Box 8.2  Stage 2 food insecurity indicators

  • Sales of non-productive livestock
  • Sales of jewellery, insurance assets
  • Credit or loans from merchants
  • Temporary migration for work or land (days/week, days/month)
  • Skipping meals for entire days
  • Withdrawing children from school (school drop out).

Stage 3: Crisis strategies II

Stage 3 includes the sale of productive assets and the shift of the number one priority from asset preservation to food consumption.

At this point, all else has either failed to provide sufficient food quantities or the crisis has prolonged itself into a dire situation. All livestock remaining at this juncture will be sold, all personal items sold, possibly even the sale of housing material, and the pledging and/or sale of land or productive rights. This disposal of all assets ensures current survival, but severely jeopardises the future security (livelihood system) of the household. In the case of natural disasters, such as drought, many assets will be lost involuntarily, specifically livestock succumbing to disease or starvation. When the crisis has reached this stage, famine conditions have essentially set in. Indicators of stage three might include those set out in Box 8.3.

Box 8.3  Stage 3 food insecurity indicators

  • Sale of all livestock
  • Sale of productive equipment
  • Sale or mortgage of land
  • Redistribution of children (rare)
  • Migration.

Stop reading for a while and think of some of the coping strategies that are used in your community or in another community you know when food insecurity occurs.

Stage 4: Distress strategies

Stage 4 is the last in the line and represents complete destitution.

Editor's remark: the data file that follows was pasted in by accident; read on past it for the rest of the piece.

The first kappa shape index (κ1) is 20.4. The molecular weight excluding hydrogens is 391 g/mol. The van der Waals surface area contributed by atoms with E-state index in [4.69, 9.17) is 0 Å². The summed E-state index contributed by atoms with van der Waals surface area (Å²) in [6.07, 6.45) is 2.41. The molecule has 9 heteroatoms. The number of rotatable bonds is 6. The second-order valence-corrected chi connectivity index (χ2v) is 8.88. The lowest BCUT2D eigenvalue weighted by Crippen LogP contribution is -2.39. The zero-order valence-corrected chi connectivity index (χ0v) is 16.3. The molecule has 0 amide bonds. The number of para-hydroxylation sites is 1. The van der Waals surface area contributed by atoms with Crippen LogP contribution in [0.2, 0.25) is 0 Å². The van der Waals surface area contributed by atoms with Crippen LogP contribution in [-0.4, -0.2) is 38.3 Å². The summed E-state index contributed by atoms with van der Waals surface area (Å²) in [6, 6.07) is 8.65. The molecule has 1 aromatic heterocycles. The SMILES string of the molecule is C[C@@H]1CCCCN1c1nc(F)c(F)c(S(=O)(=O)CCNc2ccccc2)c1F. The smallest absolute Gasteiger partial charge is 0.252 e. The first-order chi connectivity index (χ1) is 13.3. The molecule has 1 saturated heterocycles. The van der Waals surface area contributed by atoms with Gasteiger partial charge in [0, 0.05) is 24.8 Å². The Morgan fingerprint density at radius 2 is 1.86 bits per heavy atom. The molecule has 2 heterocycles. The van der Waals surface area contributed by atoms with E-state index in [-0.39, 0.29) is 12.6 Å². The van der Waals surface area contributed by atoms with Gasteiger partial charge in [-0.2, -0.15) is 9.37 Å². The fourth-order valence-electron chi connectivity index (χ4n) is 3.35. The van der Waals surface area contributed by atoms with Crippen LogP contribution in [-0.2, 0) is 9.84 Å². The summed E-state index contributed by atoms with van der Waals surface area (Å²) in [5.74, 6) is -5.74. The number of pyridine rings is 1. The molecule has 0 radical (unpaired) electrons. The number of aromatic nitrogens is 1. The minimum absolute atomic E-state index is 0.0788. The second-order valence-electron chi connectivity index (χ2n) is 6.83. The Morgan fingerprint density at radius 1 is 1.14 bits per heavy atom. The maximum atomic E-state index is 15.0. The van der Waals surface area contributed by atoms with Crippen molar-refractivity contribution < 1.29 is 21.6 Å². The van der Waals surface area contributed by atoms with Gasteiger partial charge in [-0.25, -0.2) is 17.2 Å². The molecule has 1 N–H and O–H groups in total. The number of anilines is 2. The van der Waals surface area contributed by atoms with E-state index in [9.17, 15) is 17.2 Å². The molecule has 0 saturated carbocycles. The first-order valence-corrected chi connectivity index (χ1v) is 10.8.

The household no longer exists as it once did. Permanent migration (either the whole or part of the household) occurs in order to attempt to resettle on suitable land, find wage labour or, more likely, to seek food aid assistance. Individuals are generally too weak to work and simply need food and care to survive. Box 8.4 overleaf highlights indicators of stage 4.

Box 8.4  Stage 4 food insecurity indicators

  • Permanent migration
  • Begging for food/resources
  • Complete dependence on external aid.

There is a spectrum of situations that may precipitate crises, possibly ranging from normal, seasonally linked low or zero production, to consecutive years of poor production, to natural disasters and armed conflict. Coping strategies need to be seen in context, and in complex emergencies the situation is different from those situations relating to consecutive seasons of crop failure or seasonal dips in the amount of stored food or resources to obtain food. For example, people suffering due to poor agricultural production might slowly move from stage 1 to stage 2 or 3, whereas in acute emergencies, people might be ‘shocked’ directly into strategies of state 3 or 4, due to sudden external forces such as a flood or armed conflict.

8.4  Indicators of household food insecurity

8.4.2  Dietary diversity score